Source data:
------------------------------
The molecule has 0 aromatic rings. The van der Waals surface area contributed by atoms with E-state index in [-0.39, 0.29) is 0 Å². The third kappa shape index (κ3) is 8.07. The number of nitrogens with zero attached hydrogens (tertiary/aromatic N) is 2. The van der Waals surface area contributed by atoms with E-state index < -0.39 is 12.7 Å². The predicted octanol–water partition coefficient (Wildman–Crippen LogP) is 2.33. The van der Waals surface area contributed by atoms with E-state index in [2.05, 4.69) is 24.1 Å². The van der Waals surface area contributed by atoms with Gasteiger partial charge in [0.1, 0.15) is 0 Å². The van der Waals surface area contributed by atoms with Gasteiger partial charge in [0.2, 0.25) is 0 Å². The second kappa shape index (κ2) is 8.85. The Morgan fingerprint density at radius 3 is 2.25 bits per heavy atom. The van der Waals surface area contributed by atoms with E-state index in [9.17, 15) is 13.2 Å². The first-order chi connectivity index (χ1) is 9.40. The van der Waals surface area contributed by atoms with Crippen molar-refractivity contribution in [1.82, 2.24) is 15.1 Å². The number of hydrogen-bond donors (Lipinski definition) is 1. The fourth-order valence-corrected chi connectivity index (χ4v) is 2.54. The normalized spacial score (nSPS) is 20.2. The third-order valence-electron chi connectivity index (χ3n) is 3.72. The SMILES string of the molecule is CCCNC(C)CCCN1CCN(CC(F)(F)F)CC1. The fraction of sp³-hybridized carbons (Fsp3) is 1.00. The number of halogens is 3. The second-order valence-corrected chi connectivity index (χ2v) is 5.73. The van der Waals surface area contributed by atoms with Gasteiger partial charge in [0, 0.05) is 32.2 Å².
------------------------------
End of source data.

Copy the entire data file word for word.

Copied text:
The molecule has 0 aromatic rings. The van der Waals surface area contributed by atoms with E-state index in [-0.39, 0.29) is 0 Å². The third kappa shape index (κ3) is 8.07. The number of nitrogens with zero attached hydrogens (tertiary/aromatic N) is 2. The van der Waals surface area contributed by atoms with E-state index < -0.39 is 12.7 Å². The predicted octanol–water partition coefficient (Wildman–Crippen LogP) is 2.33. The van der Waals surface area contributed by atoms with E-state index in [2.05, 4.69) is 24.1 Å². The van der Waals surface area contributed by atoms with Gasteiger partial charge in [0.1, 0.15) is 0 Å². The van der Waals surface area contributed by atoms with Gasteiger partial charge in [0.2, 0.25) is 0 Å². The second kappa shape index (κ2) is 8.85. The Morgan fingerprint density at radius 3 is 2.25 bits per heavy atom. The van der Waals surface area contributed by atoms with E-state index in [9.17, 15) is 13.2 Å². The first-order chi connectivity index (χ1) is 9.40. The van der Waals surface area contributed by atoms with Crippen molar-refractivity contribution in [1.82, 2.24) is 15.1 Å². The number of hydrogen-bond donors (Lipinski definition) is 1. The fourth-order valence-corrected chi connectivity index (χ4v) is 2.54. The normalized spacial score (nSPS) is 20.2. The third-order valence-electron chi connectivity index (χ3n) is 3.72. The SMILES string of the molecule is CCCNC(C)CCCN1CCN(CC(F)(F)F)CC1. The fraction of sp³-hybridized carbons (Fsp3) is 1.00. The number of halogens is 3. The second-order valence-corrected chi connectivity index (χ2v) is 5.73. The van der Waals surface area contributed by atoms with Gasteiger partial charge in [0, 0.05) is 32.2 Å².